Bloody Elbow takes a look at financial figures from Endeavor’s SEC filings and earnings call, detailing how UFC broke records yet again.
Endeavor Group Holdings, the parent company to the UFC, recently released their 4th quarter and full year earnings for 2022. For the full year, they saw $5.268 billion in revenue, up $190.4 million over 2021, and their adjusted EBIDTA was $1.164 billion, up $283.2 million year-over-year. Endeavor also noted that they had made $500 million in discretionary debt payments, bringing its total long-term debt down from $5.63 billion at the end of 2021 to $5.17 billion.
In both their 8-K and 10-K filings with the SEC and on their earnings call to investors, Endeavor went out of its way to highlight how well the UFC did last year, and how important it was to the overall company’s success. Since Bloody Elbow is a combat sports site that caters mostly to MMA fans, we are going to focus on what we can glean about the UFC’s finances from these financial disclosures.
UFC makes up most of Endeavor’s Owned Sports Properties
While Endeavor’s filings with the SEC did not give any granular details about the UFC, it did report on last year’s performance by the Owned Sports Properties segment, which is made up of the UFC, PBR bull-riding and Euroleague basketball (as well as for a portion of last year, Diamond Baseball Holdings, a collection of 10 minor league teams that Endeavor sold in August.) Last year the entire Owned Sports Property segment generated $1.332 billion in revenue, an increase of $224 million from the previous year. It also reported an adjusted EBITDA (Earnings Before Interest, Taxes, Depreciation, and Amortization) of $648 million, an increase of $111 million from 2021. The EBITDA margins also ticked up slightly, from 48.5% in 2021 to 48.6% in 2022.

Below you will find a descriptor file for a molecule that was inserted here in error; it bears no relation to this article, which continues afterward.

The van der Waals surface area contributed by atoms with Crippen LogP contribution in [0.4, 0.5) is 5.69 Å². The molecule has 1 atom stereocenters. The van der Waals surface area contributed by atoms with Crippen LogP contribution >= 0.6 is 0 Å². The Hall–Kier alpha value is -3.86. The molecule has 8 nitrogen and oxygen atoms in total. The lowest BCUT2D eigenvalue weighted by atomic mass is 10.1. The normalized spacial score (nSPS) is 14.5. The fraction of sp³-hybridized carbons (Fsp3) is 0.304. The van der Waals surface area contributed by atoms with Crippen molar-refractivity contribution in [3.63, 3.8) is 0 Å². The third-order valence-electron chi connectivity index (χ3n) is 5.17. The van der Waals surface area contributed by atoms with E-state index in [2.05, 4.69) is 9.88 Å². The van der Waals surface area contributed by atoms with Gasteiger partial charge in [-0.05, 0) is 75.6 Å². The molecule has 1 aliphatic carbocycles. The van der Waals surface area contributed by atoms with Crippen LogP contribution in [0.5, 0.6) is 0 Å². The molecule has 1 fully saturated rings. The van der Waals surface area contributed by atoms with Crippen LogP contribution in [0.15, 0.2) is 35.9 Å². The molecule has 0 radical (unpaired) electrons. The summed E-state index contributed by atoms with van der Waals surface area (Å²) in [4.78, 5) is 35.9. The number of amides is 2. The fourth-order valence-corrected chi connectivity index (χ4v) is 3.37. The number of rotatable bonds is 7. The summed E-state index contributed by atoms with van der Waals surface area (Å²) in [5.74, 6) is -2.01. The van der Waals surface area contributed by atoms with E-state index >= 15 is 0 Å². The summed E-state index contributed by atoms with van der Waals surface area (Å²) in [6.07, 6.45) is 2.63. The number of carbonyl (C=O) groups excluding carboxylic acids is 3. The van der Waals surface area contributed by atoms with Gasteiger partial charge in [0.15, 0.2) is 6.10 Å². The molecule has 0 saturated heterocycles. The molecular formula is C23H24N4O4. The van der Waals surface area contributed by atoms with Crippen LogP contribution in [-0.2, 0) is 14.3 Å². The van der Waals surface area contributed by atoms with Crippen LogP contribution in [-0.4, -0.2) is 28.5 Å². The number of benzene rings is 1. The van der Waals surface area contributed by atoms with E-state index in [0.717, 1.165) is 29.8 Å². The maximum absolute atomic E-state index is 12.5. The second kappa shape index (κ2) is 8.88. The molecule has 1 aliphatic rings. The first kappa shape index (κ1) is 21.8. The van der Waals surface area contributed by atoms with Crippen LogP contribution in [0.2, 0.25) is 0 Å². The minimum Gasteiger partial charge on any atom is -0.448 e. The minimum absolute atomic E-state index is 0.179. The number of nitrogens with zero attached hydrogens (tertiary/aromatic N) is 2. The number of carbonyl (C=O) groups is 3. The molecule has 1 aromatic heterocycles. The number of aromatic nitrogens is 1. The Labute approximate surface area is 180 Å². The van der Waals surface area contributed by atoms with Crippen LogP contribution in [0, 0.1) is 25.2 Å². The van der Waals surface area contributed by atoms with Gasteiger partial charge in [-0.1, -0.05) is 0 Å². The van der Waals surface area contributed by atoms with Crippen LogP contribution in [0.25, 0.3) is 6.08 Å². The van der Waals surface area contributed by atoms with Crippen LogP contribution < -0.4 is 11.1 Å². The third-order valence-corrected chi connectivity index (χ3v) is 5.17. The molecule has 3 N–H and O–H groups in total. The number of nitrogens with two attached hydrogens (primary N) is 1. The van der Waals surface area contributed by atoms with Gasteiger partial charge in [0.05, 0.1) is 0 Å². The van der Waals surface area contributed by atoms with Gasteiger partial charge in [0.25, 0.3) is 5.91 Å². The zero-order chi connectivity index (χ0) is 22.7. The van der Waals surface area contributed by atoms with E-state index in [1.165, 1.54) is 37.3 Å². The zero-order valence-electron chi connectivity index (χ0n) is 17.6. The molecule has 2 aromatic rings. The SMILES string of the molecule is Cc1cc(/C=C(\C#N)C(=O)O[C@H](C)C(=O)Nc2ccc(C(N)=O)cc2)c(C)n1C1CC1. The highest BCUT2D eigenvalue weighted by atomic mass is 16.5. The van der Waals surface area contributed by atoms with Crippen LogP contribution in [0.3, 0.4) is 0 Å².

While Endeavor’s SEC filing did not reveal how much the UFC was responsible for those numbers, we have an idea based on what the credit rating company Moody’s has reported on the UFC’s finances. In 2019 Endeavor reported $935 million from their Owned Sports Properties. For that same year Moody’s reported that the UFC had generated approximately $860 million in revenues, or 92% of the segments revenues. In 2020 Owned Sports Properties saw $953 million in revenue and the UFC around $890 million, or 93% of the revenues. And in 2021 Owned Sports Properties had $1.108 billion in revenue and the UFC approximately $1.020 billion, or 92% of all the revenues.
Best financial year ever for fourth consecutive year
In 2022, Owned Sports Properties reported $1.332 billion in revenue, with the increase from 2021 being driven in large part by the UFC “due to increased media rights fees, greater sponsorship, licensing, commercial PPV and event related revenue from more events with live audiences.”
Endeavor’s 10-K informs us that Diamond Baseball Holdings was responsible for $64 million of Owned Sports Properties revenues. Since this entity was not part of the segment in previous years, we can deduct their portion to get $1.268 billion in total revenue from the UFC, PBR, and Euroleague; the three entities that made up the segment in previous years. If we assume that the UFC was again responsible for no less than 90+ percent of the revenue than the UFC can be expected to have generated at least $1.14 billion last year.